Timothy travels the U.S. full-time with only a small backpack and a suitcase. He spends his evenings writing and filming YouTube videos.
Traveling Without a Car
Two years ago I realized two things about myself:
- I really didn't like owning a car, and,
- I wanted to travel and see more of my country (the United States) full-time.
I set out to find a way to travel the United States full-time without a car. It took a few months, but I eventually devised a method that worked for me.
I now travel America full time with no car by doing seasonal work. Seasonal work is when you work at a job for a short amount of time, usually one season, which typically equals 3 or 4 months. Seasonal jobs are usually in the tourist industry. Some examples of places that hire seasonal workers are ski resorts, National Parks, cruise ships, seafood processors, amusement parks, hunting camps, hotels, lodges, etc.
I suggest checking out the website Coolworks.com if you want to see the full range of seasonal jobs that are available in the U.S. There are literally hundreds of them!
You might be wondering how I get to these seasonal jobs without a car. Well, most seasonal employers will pick you up either from the nearest airport or Greyhound bus station.
If they don't pick you up directly, then they will usually get you in touch with a shuttle, train, or car service that will pick you up from the nearest major city and bring you to the property. In most cases, the best way to arrive at the job will be discussed in your phone interview or in your hiring paperwork.
So once I get hired for a new seasonal job all I have to do is book a flight or hop on a Greyhound or Megabus and get to the nearest pickup point. From then on, I'm good to go (as far as transportation is concerned).
Most seasonal jobs are in kind of remote places and because of this they usually provide housing. So once I get to my seasonal job I have a place to stay while I'm working there and in some cases, meals are provided as well.
The housing that is provided is usually close to where I'm working, in most cases within walking distance, and if not then there is some form of shuttle provided to get employees to work.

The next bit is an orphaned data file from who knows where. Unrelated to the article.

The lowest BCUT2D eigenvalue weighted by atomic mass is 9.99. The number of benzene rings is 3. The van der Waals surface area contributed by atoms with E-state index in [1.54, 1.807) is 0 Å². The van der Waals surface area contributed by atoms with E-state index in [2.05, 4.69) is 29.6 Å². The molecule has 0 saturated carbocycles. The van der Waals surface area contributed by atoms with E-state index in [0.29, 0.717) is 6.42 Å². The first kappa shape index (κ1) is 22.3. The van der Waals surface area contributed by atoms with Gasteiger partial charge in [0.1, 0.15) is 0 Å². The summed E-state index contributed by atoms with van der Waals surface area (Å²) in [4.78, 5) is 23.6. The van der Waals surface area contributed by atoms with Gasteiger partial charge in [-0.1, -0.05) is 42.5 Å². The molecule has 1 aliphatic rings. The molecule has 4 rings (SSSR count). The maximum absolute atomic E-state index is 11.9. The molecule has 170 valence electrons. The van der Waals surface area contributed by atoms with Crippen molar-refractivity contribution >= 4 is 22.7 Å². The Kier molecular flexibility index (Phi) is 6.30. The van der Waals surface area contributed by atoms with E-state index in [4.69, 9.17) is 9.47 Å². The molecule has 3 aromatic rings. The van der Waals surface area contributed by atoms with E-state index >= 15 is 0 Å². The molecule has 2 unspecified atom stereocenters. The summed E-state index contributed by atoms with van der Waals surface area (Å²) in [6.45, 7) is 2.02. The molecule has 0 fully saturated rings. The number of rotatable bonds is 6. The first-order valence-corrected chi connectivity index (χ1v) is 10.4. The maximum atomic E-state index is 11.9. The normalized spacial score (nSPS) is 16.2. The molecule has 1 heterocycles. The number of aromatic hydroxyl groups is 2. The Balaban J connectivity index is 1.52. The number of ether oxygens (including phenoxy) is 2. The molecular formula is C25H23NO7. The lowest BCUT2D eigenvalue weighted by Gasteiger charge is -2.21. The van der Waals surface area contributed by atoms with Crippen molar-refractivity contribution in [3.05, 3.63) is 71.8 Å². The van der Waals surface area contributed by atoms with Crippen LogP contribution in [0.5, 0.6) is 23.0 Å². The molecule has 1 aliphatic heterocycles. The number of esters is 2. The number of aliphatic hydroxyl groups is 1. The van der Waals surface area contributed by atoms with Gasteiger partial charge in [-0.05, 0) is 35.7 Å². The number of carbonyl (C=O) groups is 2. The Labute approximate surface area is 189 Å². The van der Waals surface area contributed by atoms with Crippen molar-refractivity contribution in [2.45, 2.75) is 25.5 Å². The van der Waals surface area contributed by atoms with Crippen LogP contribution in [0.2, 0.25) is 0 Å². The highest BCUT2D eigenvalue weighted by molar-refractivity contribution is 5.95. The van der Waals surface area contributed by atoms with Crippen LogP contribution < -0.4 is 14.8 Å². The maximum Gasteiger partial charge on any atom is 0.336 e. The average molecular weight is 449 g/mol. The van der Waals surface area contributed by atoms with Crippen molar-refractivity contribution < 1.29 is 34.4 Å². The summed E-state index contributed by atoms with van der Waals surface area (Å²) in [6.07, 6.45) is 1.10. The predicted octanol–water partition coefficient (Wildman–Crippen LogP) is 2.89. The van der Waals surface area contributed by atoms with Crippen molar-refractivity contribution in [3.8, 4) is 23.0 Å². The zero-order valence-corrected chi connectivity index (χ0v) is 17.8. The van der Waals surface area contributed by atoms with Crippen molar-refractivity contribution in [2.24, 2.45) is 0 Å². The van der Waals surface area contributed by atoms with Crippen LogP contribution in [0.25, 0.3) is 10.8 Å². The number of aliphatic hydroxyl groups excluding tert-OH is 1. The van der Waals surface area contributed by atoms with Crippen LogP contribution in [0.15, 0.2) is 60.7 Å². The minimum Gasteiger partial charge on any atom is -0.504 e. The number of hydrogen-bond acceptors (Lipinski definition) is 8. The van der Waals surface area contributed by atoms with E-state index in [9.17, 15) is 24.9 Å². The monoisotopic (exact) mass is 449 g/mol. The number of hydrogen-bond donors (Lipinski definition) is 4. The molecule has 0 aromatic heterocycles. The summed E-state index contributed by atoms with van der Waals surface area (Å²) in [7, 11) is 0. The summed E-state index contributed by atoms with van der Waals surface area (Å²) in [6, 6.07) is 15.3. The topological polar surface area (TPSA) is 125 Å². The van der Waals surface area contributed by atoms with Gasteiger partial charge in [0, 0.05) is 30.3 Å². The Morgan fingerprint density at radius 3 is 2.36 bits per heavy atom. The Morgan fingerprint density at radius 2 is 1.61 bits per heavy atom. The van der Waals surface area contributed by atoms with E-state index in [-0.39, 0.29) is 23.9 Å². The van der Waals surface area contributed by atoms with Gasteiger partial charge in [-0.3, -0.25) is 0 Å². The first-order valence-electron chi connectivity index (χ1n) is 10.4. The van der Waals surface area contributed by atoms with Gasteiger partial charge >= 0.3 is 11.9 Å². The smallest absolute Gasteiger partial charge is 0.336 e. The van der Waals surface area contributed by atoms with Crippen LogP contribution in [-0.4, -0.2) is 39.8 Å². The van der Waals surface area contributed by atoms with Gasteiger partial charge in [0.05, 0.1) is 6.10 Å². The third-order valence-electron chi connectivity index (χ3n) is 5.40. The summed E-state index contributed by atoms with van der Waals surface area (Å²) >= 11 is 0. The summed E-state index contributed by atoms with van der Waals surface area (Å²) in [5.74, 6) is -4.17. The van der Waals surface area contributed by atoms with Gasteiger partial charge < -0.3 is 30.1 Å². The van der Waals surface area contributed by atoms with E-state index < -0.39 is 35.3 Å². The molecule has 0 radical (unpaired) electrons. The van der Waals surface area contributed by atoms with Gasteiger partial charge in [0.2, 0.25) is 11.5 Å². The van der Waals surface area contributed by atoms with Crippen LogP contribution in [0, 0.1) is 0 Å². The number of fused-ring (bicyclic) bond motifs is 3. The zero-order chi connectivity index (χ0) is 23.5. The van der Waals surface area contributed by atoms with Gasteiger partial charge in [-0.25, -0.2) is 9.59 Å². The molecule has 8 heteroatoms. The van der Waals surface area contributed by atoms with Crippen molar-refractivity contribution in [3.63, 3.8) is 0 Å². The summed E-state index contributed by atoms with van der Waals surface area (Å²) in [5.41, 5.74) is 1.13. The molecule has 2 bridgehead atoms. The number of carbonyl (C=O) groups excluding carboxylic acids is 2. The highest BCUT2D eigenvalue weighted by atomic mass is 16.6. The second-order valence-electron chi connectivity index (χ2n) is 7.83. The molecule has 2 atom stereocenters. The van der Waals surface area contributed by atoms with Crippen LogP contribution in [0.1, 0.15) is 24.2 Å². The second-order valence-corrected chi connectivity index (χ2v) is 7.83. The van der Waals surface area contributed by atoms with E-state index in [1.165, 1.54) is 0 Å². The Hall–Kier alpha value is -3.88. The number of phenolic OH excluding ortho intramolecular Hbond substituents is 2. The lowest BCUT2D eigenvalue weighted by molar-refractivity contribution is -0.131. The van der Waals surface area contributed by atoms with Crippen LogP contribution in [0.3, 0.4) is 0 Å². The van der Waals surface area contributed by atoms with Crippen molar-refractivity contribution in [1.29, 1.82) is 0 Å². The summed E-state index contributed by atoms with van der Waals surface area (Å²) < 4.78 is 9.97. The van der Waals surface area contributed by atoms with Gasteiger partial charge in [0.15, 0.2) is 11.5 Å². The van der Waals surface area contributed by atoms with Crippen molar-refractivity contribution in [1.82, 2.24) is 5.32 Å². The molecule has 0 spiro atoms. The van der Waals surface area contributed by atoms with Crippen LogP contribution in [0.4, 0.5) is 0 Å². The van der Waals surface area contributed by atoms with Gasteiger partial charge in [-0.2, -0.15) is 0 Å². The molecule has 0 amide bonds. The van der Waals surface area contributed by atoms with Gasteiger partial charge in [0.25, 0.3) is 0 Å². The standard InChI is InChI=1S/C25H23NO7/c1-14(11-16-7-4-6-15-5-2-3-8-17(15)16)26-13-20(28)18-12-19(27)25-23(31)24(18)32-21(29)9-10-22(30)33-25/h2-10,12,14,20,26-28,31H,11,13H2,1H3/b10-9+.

Even in the more remote places that I have worked, there has also been a way to get to the nearest town a least once a week to buy supplies and groceries. Most seasonal employers know that a lot of their employees will be carless so they try and provide company transportation when needed.
I also always end up becoming friends with people who have cars at my seasonal jobs and they don't mind giving me rides when I need them.
So where are some of the places I've worked? Well I spent a summer working in Yellowstone National Park, I experienced my first real winter in Montana working at Big Sky Resort, and I got to spend four months in Alaska working at a roadside lodge right next to Trail Lake near Seward. These are just a few of the places I've been able to work and the list keeps growing every season!
I can truly say that my life has changed since I started doing seasonal work. I love being surrounded by nature, and being able to spend my evenings hiking, watching wildlife, taking photographs, and meeting other seasonal workers.
I wanted to write this article to tell others out there like me who have a desire to travel but don't want to lug an RV, van, or car around the country that there is a way for you to see the U.S.
Every winter and summer (and sometimes fall and spring) employers are looking for good workers to fill a variety of positions. And, in return, they offer you a place to stay, food to eat (either included or at a discount) transportation to places you need to go, and a unique chance to live and work in some of the most beautiful and exciting places this country has to offer.
If seasonal work sounds like something that might interest you head over to Youtube and do a search about it. That's where I initially learned about this exciting way to travel and I'm sure those same videos will be informative to you.
Words can't really describe the level of freedom I feel as a traveler. I usually just have a backpack and a small suitcase. When one job is up I pack all my things and head to the next one.
Sometimes I might take a break and head home for a few weeks, or I might treat myself to a trip to somewhere like Las Vegas or another city I like. Then I go to my next job and the fun starts all over again.
One final thing I really like about seasonal work is that it allows you to really be able to immerse yourself in the place you are working. Instead of visiting Alaska for a week or so like most people, I was able to live there for 4 months and really get to experience it. And I got paid to do it!
So if you are a person who has a desire to travel but has been stressing over the cost of gas, blown tires, oil changes, and all the other headaches that come with a vehicle, please take a moment a do some research on seasonal work. I think it's a great way to travel the U.S. full-time without a car, and it also takes care of the problem of how to make money on the road.
This article is accurate and true to the best of the author’s knowledge. Content is for informational or entertainment purposes only and does not substitute for personal counsel or professional advice in business, financial, legal, or technical matters.
Billy W Mitchell from San Marcos, Texas on February 10, 2019:
I love this article and your YouTube channel. I've applied at a few places for this next season and right now Bryce Canyon, UT and Yellowstone are interviewing me. I have the Bryce Canyon one but I'm holding out for Yellowstone!